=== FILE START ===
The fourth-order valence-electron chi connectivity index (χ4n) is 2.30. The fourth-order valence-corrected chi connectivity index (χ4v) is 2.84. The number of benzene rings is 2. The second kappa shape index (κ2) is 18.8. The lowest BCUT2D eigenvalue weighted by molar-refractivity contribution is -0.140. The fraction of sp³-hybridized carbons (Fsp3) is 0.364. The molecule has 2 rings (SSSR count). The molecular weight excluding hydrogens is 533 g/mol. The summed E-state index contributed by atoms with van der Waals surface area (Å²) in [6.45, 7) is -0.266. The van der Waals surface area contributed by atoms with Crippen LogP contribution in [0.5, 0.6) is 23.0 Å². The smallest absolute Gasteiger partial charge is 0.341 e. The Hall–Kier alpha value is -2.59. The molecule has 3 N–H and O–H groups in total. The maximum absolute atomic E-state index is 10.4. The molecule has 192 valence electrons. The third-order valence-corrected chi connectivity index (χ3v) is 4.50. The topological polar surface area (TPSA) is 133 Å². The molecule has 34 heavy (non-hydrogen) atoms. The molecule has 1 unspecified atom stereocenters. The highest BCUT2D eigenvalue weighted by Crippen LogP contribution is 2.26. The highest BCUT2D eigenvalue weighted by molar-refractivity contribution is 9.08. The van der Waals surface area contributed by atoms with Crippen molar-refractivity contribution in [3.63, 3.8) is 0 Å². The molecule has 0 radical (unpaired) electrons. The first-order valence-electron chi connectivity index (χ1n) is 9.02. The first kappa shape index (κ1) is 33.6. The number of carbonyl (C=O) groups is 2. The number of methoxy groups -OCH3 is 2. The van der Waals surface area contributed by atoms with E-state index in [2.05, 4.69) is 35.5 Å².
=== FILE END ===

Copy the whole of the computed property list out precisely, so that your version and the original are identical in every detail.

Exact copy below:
The fourth-order valence-electron chi connectivity index (χ4n) is 2.30. The fourth-order valence-corrected chi connectivity index (χ4v) is 2.84. The number of benzene rings is 2. The second kappa shape index (κ2) is 18.8. The lowest BCUT2D eigenvalue weighted by molar-refractivity contribution is -0.140. The fraction of sp³-hybridized carbons (Fsp3) is 0.364. The molecule has 2 rings (SSSR count). The molecular weight excluding hydrogens is 533 g/mol. The summed E-state index contributed by atoms with van der Waals surface area (Å²) in [6.45, 7) is -0.266. The van der Waals surface area contributed by atoms with Crippen LogP contribution in [0.5, 0.6) is 23.0 Å². The smallest absolute Gasteiger partial charge is 0.341 e. The Hall–Kier alpha value is -2.59. The molecule has 3 N–H and O–H groups in total. The maximum absolute atomic E-state index is 10.4. The molecule has 192 valence electrons. The third-order valence-corrected chi connectivity index (χ3v) is 4.50. The topological polar surface area (TPSA) is 133 Å². The molecule has 34 heavy (non-hydrogen) atoms. The molecule has 1 unspecified atom stereocenters. The highest BCUT2D eigenvalue weighted by Crippen LogP contribution is 2.26. The highest BCUT2D eigenvalue weighted by molar-refractivity contribution is 9.08. The van der Waals surface area contributed by atoms with Crippen molar-refractivity contribution in [3.63, 3.8) is 0 Å². The molecule has 0 radical (unpaired) electrons. The first-order valence-electron chi connectivity index (χ1n) is 9.02. The first kappa shape index (κ1) is 33.6. The number of carbonyl (C=O) groups is 2. The number of methoxy groups -OCH3 is 2. The van der Waals surface area contributed by atoms with E-state index in [2.05, 4.69) is 35.5 Å².